Fire code update

This photo shows a backfire set to control the spread of the Goodwin Fire, which forced the evacuation of several communities near Prescott this year.

After rejecting a comprehensive overhaul, the Payson Town Council this week took the first step toward adopting four piecemeal changes designed to make it a little bit harder for embers raining down from a fire to set newly built homes on fire.

The new provisions would apply only to new construction and would require screens on attic openings and metal strips on low points where roof lines come together. The changes would also ban shake shingle roofs.

What started as a comprehensive overhaul of the fire code several years ago has been slashed, chopped and burned to four building code amendments.

The fire department several years ago recommended the council adopt a Payson-adapted version of the International Wildland-Urban Interface (WUI) building code, which studies show substantially reduces the chance the close approach of a wildfire like the Yarnell, the Dude or the Rodeo-Chediski will set much of the town on fire. The building code focused on things like roof materials, overhanging eaves and porches, building materials, sprinklers in high-risk areas and other changes.

The previous town council rejected the fire department modified version of the WUI code. The newly elected council asked a volunteer committee to recommend changes. The committee recommended changes in town codes to convince homeowners to clear brush and overhanging trees, but whittled the building code changes down to the four items adopted by the council this week.

The council rejected the recommendations on vegetation changes, but agreed to separately consider the remaining building code changes.

There is no mention of vegetative management in the proposed changes. At a prior council meeting, councilors said they would rather let residents have the freedom to keep their yards the way want then impose rules that would require them to clean them up if they are choked with trees and brush.

The only changes, therefore, that made it through impact new roof construction.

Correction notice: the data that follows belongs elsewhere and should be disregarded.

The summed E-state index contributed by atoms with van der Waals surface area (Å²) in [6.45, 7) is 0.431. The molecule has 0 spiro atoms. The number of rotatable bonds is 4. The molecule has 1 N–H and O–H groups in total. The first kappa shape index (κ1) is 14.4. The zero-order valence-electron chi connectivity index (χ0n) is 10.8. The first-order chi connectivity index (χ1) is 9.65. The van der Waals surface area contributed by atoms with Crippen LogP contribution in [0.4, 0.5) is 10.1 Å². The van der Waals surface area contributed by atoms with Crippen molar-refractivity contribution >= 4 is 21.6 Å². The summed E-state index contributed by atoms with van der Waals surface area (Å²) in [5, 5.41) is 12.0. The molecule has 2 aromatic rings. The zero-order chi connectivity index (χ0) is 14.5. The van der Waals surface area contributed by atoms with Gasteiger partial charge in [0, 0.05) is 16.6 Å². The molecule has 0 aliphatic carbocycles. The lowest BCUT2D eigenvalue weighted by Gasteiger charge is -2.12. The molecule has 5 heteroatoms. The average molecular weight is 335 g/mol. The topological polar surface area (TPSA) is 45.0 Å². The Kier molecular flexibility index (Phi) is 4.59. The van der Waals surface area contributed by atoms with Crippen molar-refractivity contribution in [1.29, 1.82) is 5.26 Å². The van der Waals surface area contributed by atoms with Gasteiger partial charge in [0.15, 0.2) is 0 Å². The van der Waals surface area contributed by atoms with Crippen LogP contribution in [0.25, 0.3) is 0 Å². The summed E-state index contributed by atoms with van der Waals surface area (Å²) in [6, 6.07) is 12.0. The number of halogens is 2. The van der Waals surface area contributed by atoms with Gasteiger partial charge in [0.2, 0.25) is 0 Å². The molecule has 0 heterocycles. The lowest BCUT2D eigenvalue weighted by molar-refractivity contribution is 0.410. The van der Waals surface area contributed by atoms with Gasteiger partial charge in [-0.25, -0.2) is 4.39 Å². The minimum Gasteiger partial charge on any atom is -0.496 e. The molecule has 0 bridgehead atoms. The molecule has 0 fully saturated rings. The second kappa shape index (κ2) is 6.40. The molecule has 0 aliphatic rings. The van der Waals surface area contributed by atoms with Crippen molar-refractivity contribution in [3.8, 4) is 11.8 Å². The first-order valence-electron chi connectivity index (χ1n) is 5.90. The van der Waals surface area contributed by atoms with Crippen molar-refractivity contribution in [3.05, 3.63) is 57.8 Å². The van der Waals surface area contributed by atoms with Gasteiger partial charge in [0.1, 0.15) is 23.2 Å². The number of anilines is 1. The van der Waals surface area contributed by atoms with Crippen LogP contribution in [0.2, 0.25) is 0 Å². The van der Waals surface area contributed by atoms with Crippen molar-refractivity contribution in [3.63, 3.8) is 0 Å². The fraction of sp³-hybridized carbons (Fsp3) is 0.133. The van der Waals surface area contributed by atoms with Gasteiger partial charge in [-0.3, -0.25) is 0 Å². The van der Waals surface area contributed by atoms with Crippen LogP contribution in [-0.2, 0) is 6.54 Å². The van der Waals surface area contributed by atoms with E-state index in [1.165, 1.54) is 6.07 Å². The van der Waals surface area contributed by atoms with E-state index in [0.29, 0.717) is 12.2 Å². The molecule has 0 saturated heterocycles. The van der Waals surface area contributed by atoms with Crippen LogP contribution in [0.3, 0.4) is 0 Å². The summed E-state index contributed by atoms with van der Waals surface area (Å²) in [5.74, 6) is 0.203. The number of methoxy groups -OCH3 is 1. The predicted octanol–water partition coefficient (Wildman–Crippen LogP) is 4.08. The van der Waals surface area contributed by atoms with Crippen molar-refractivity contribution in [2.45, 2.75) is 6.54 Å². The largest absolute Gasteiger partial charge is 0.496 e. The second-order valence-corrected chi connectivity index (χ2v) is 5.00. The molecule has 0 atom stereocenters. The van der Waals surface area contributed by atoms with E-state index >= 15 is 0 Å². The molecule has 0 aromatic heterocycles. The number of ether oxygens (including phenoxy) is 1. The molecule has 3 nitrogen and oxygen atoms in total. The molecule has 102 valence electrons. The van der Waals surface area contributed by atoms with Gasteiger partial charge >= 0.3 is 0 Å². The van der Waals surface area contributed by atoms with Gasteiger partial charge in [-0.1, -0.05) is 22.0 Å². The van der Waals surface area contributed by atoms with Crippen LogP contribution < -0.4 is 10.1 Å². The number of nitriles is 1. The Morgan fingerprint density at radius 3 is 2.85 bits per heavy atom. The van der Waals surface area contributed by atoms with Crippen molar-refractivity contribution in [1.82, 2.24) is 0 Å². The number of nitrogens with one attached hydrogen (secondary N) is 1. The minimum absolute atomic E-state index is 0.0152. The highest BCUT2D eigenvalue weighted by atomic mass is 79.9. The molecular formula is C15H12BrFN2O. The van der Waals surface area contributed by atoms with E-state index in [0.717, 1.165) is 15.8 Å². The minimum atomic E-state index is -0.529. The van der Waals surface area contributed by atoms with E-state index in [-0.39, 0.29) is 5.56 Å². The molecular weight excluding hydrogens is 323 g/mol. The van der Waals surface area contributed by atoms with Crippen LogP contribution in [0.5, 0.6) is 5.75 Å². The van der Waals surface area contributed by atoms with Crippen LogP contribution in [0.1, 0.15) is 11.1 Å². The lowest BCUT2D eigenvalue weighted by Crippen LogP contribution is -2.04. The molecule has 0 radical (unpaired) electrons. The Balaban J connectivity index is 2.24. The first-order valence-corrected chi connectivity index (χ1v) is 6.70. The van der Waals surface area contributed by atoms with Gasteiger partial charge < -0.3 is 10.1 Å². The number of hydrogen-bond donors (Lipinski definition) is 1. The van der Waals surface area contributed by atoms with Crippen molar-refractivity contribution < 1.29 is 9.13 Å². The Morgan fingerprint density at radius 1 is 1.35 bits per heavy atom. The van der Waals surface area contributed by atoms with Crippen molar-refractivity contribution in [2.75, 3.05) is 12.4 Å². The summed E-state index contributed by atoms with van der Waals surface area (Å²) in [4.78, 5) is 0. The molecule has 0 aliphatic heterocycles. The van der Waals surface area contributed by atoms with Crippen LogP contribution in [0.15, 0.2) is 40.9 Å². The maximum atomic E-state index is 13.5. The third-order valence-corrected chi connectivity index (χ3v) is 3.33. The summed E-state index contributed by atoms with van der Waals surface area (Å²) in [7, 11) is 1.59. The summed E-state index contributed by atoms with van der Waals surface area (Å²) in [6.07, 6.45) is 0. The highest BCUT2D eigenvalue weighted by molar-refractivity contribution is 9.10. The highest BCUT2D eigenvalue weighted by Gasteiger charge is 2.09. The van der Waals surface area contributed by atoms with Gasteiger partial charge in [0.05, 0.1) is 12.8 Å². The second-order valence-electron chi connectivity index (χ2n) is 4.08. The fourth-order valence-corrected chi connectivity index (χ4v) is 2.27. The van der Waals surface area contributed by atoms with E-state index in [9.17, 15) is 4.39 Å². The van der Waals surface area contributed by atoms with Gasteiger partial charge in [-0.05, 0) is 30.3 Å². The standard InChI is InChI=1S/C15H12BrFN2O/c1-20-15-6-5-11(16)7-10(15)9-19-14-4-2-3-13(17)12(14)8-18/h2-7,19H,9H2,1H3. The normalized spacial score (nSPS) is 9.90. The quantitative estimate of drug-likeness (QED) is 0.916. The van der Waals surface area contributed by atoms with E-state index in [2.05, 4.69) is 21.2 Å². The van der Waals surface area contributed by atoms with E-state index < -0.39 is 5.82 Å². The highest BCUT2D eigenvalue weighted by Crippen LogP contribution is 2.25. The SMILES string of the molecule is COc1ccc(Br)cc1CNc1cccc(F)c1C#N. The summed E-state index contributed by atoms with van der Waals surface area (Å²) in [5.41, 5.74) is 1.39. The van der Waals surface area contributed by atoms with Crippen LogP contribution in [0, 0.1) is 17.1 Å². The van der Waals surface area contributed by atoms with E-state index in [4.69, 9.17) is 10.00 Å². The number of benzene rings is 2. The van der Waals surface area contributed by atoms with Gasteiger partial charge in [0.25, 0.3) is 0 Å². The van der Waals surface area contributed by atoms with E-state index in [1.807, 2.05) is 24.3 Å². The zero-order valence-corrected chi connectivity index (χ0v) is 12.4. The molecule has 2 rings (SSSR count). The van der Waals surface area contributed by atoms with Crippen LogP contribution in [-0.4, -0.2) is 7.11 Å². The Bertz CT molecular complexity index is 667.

The four changes include covering ventilation openings with 1/16-inch corrosion resistant mesh; limiting the space between the roof covering and roof decking to keep flames or embers from entering; requiring the valley of a roof to be lined with metal 24 inches wide and barring wood shake shingles.

Vice Mayor Fred Carpenter, a proponent of Firewise, said he wished the council would have passed the vegetative management part of the code as well, but hoped the council would support these minimal code changes.

There were no public comments during the first public hearing of the code change. The council will hold a second public hearing and vote on the code changes likely at the next council meeting.

Numerous studies have demonstrated the value of WUI building codes as well as Firewise brush clearing in preventing wildfires from causing widespread destruction of forested communities like Payson.

One study focused on the 2007 Witch Creek Fire in Southern California, according to findings by the National Institute of Standards and Technology, published on the website Science Daily.

The 200,000-acre fire killed two people, injured 39 firefighters, consumed 1,600 structures, and inflicted $1.8 billion in damage. The research focused on 274 homes near Rancho Bernardo north of San Diego. The fire destroyed 74 homes and damaged another 16 in that subdivision. The researchers used a measurement of fire risk to determine if the WUI standards proved accurate in predicting which homes would burn.

The researchers found that structures that ranked high on the WUI Hazard Scale suffered far more damage. Moreover, firefighters had twice as great a chance of saving structures with a low risk assessment rating as those without.

Studies after the Yarnell Hill Fire that killed 19 firefighters in 2013 came to a similar conclusion. A study of satellite images found that most of the homes destroyed in Yarnell hadn’t cleared the brush from around their homes. The unincorporated community didn’t have a WUI building code and hadn’t even spent a grant to clear trees and brush from around the community. The 19 firefighters died trying to get through brush that hadn’t burned in 50 years so they could reach the outskirts of the community and protect it from the wildfire.

The fire destroyed half the buildings in town, including most of those that hadn’t cleared a defensible space around the house.

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